YouTube’s Global Ambitions Get Local

YouTube Tuesday is rolling out local versions of its video site in Brazil, France, Ireland, Italy, Japan, Netherlands, Poland, Spain, and the U.K. Each new version of the site has been translated with a localized home page and search function, with local comments, rankings, and categories to be added at a later date.

The announcement was expected after various leaks and hints, and we had predicted it last week. While YouTube has done more than anyone to bring online video to a global scale, it trails LiveUniverse in the U.K. and Dailymotion in France.

The majority of YouTube traffic already comes from international countries, said YouTube co-founder and CTO Steve Chen in an interview Monday. “But due to lack of resources and international expertise when YouTube was an independent company, we could never have really gone down this path,” he explained.

As for its international experience, YouTube has previously run into trouble with governments who disagree with content posted to its site, and often capitulates to their idea of what is appropriate. The new rollouts do not include any change to how YouTube treats such situations, according to YouTube co-founder and CEO Chad Hurley. “At the end of the day we want to always maintain a platform that respects local laws and customs,” he said.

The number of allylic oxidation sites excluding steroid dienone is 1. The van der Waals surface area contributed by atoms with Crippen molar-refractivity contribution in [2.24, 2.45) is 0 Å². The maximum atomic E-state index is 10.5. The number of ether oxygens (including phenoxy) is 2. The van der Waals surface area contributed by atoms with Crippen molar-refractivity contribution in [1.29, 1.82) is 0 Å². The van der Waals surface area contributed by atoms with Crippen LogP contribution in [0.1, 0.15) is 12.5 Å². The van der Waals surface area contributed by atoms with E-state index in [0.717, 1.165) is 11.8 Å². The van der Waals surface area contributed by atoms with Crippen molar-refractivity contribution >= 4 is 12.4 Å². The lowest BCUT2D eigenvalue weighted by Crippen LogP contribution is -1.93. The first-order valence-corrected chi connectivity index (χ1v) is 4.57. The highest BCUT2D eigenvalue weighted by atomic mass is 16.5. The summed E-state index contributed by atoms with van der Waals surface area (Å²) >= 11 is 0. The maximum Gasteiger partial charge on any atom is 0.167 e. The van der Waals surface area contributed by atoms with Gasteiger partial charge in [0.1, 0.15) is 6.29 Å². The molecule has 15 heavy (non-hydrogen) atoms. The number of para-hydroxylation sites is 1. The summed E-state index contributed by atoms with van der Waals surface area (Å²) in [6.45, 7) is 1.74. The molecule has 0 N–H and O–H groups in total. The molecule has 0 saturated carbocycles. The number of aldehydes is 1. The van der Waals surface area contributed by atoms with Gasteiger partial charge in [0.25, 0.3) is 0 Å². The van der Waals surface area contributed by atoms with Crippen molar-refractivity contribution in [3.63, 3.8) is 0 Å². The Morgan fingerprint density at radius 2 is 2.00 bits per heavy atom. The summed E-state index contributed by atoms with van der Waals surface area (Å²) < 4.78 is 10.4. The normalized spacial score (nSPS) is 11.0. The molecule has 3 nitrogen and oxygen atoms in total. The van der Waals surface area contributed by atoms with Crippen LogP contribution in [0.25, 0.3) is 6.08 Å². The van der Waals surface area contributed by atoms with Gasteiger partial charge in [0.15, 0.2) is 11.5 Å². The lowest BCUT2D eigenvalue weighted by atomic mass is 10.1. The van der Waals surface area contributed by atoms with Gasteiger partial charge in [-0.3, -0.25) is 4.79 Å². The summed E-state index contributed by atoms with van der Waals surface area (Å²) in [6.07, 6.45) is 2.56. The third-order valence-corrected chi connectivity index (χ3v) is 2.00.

The initiative is part of the ongoing Google-ization of YouTube, and is led by YouTube’s new international manager, Sakina Arsiwala, who previously managed international search for Google.

YouTube’s broadcast partners in the rollout countries, many of which come from previously unannounced deals, include the BBC, France 24, the Spanish Antena 3 and Cuatro TV, the Portuguese RTP, the Dutch VPRO and NPO; European football clubs such as Chelsea FC, AC Milan, Barcelona FC and Real Madrid; and non-profit organizations such as Greenpeace, Friends of the Earth, UNHCR and Medecins du Monde, the company said via email.

Google has been busy getting its video ducks in a row. Last week the company ramped up Google Video as a search engine — further differentiating it from YouTube’s approach to community and content. Also, YouTube added somewhat limited remixing tools and a beta interface.